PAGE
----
The objective of this proposal is to develop a hybrid imaging approach by adding a near-infrared fluorescent (NIRF) dye to a radiotracer to improve upon existing methods for intraoperative detection of tumors. Dual labeling strategies are typically based on modifying radiotracers that have yet to be translated, thus lacking clinical data to benchmark the performance of a dual-labeled counterpart. As a result, targeted hybrid agents have not advanced past preclinical testing despite clear potential to enhance surgical efficacy. To overcome this, the clinically validated somatostatin targeting peptide, octreotide, wil serve as a model for hybrid agent development. Gallium-68 labeled octreotide (68Ga-DOTA-TOC) is used clinically to detect neuroendocrine tumors (NETs) by Positron Emission Tomography and possesses superior imaging properties compared to the current clinical standard, Octreoscan. To achieve the versatility in agent design not attainable with commercial chelators such as DOTA, a novel multimodality chelation (MMC) scaffold that combines a chelator and NIRF dye into a single entity will be employed for facile dual labeling of octreotide. Through use of the MMC, it is expected that the conversion of 68Ga-DOTA-TOC into a hybrid agent will provide surgeons with state-of-the-art tools to effectively perform cytoreductive surgery and encounter less incidences of residual disease. This would reduce the need for additional surgeries and be a significant step forward in nuclear and NIRF imaging as both modalities will be able to translate their exquisite detection sensitivities into a therapeutic seting to directly impact patient outcomes. Preliminary studies have shown efficient dual labeling and cell binding of a prototype MMC-octreotide hybrid agent, thus strategies to demonstrate intraoperative utility are proposed.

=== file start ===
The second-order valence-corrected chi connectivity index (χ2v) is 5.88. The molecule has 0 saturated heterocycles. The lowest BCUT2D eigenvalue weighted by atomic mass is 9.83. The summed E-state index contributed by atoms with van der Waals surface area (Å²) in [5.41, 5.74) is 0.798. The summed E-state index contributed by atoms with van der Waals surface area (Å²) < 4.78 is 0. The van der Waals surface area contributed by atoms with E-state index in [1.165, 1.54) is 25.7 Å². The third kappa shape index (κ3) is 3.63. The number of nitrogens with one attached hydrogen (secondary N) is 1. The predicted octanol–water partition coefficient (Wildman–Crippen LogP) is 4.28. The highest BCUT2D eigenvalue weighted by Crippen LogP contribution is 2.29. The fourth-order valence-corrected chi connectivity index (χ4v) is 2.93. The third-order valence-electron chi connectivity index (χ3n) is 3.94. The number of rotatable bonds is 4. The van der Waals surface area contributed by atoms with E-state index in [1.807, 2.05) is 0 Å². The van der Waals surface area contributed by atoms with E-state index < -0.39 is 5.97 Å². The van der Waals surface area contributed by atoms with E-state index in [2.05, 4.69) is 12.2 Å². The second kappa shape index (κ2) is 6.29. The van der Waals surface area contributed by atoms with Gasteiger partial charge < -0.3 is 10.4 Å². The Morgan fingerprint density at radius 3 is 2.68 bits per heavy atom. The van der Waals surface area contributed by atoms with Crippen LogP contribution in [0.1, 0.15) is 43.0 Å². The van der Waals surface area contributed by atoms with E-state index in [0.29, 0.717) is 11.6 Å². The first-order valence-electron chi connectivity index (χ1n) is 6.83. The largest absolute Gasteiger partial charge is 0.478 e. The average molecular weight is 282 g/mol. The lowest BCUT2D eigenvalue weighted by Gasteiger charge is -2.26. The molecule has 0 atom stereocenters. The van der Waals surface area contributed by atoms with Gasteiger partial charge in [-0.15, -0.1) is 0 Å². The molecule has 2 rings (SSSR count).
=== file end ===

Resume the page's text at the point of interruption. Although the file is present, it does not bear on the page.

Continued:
The Specific Aims of this proposal focus upon: 1. Developing a high-specific activity formulation that permits microdosing and retains fluorescent properties. 2. Demonstrating retention of binding properties using in vitro assays. 3. In vivo imaging in mice to show efficacy for tumor detection and assess imaging performance. 4. Establishing an intraoperative imaging approach that improves tumor detection compared to conventional methods such as visual inspection and palpation, and results in more effective tumor resection. The proposed hybrid imaging approach builds upon the evolution of SSTR targeted imaging agents and the established NET clinical imaging infrastructure, thereby enabling rapid agent validation and guiding development strategies for agents that can be used for more prevalent tumors.
Surgical outcomes are dependent upon the ability of surgeons to identify tumors intraoperatively and perform complete resections of malignant tissues. Nuclear imaging approaches provide pre- and post-operative tumor detection but lack the device and drug infrastructure to support intraoperative use. Enhancing radiotracers through the addition of fluorescent contrast enables a hybrid imaging strategy that can address the inherent limitations of radiotracers and improve surgical outcomes by reducing the incidences of minimal residual disease and the need for additional surgical intervention. The goal of this research is to employ a custom multimodality chelation scaffold for dual labeling of a clinically validated neuroendocrine tumor (NET) imaging agent, thereby providing a hybrid approach that can guide surgical removal of NETs and also serve as a model for more prevalent cancers that rely on surgical care.